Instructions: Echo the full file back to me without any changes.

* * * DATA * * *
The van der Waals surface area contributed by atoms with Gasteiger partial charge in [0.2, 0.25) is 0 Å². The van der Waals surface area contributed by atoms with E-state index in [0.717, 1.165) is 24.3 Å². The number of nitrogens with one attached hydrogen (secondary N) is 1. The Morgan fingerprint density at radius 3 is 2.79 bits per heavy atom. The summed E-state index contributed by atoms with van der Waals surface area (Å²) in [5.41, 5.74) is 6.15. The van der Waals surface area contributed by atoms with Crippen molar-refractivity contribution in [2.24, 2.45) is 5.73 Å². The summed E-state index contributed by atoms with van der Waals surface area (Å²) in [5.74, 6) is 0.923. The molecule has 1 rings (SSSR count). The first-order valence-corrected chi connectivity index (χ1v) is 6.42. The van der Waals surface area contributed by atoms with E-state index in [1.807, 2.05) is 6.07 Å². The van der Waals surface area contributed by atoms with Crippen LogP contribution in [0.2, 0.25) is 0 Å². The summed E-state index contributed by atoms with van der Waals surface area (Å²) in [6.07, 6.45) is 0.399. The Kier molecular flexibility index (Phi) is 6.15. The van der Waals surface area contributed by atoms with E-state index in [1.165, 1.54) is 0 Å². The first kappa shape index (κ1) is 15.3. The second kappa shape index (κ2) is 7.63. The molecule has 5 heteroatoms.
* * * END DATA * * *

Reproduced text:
The van der Waals surface area contributed by atoms with Gasteiger partial charge in [0.2, 0.25) is 0 Å². The van der Waals surface area contributed by atoms with E-state index in [0.717, 1.165) is 24.3 Å². The number of nitrogens with one attached hydrogen (secondary N) is 1. The Morgan fingerprint density at radius 3 is 2.79 bits per heavy atom. The summed E-state index contributed by atoms with van der Waals surface area (Å²) in [5.41, 5.74) is 6.15. The van der Waals surface area contributed by atoms with Crippen molar-refractivity contribution in [2.24, 2.45) is 5.73 Å². The summed E-state index contributed by atoms with van der Waals surface area (Å²) in [5.74, 6) is 0.923. The molecule has 1 rings (SSSR count). The first-order valence-corrected chi connectivity index (χ1v) is 6.42. The van der Waals surface area contributed by atoms with E-state index in [1.807, 2.05) is 6.07 Å². The van der Waals surface area contributed by atoms with Crippen LogP contribution in [0.2, 0.25) is 0 Å². The summed E-state index contributed by atoms with van der Waals surface area (Å²) in [6.07, 6.45) is 0.399. The Kier molecular flexibility index (Phi) is 6.15. The van der Waals surface area contributed by atoms with E-state index in [1.165, 1.54) is 0 Å². The first kappa shape index (κ1) is 15.3. The second kappa shape index (κ2) is 7.63. The molecule has 5 heteroatoms.